Super Storm Sandy:
A One-Year Anniversary
David Burns, NCSCE
On Monday evening I had the pleasure of attending a book talk by the historian, John Gillis, emeritus professor from Rutgers and a close friend of mine. John discussed his new book, The Human Shore, and described Super Storm Sandy, whose one-year anniversary is this week, as not a "natural disaster" but a disaster more closely connected to our human relationships to shores, coasts and beaches.
Afterwards there was a dinner at the home of a colleague. Attending that dinner was another historian, Matt Matsuda and his wife, Lee Quinby, who is an expert on the New Testament. John called my attention to a film that Matt Matsuda produced about Hurricane Sandy and the Rockaways, where Matt and Lee have a home. As I understand it, the film was produced in connection with a program at Rutgers that looks at history in the news. Please click here to access the video.
Of course this idea of history in the news, in general, and Sandy in particular, struck a chord with me, not only because we were so affected by the storm having lost more than 40 trees on our property, but also because the connection between knowledge in a particular domain and the conditions/events affecting members of the civic community is an animating dimension of the whole SENCER effort. Matt studies oceans and memory, as a historian. Both oceans and memory are also subject of extensive research and interest among scientists, engineers, and mathematicians. It is all very "SENCERy"!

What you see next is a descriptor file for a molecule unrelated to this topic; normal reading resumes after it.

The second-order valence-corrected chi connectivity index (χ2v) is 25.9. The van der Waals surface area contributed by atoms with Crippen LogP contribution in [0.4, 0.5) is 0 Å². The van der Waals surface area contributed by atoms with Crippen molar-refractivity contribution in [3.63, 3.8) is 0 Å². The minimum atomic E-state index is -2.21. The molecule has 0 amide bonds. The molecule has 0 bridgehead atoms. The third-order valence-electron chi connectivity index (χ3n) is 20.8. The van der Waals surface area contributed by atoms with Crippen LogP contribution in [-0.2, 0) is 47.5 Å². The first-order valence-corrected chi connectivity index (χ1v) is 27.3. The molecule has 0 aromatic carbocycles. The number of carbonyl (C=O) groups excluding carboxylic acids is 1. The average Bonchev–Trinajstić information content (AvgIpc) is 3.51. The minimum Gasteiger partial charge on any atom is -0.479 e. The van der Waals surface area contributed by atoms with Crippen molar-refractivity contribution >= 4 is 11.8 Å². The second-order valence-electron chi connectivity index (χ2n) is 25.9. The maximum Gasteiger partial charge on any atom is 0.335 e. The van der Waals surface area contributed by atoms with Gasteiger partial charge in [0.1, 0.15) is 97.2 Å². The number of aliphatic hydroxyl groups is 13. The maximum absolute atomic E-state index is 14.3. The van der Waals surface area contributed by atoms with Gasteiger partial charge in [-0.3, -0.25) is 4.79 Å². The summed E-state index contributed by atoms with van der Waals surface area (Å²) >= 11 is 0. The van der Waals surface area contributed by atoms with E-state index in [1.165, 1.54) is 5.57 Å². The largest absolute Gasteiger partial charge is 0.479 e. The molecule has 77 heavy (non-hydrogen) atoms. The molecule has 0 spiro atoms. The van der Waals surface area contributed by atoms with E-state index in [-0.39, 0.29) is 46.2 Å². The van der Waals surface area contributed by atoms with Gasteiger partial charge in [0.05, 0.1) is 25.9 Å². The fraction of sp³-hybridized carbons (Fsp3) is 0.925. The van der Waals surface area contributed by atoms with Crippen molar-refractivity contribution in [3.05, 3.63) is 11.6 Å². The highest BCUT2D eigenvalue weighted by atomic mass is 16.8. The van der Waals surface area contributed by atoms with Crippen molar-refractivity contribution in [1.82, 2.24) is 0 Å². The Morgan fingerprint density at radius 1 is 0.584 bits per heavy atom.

I had the experience of watching the video that Matt produced. I recommend it to you. I hope you will find it intellectually stimulating and deeply moving, as I did. You may even be able to envision a way of using it in your classes. I would appreciate hearing from you if you do watch the video and employ it in your teaching. I look forward to hearing from you.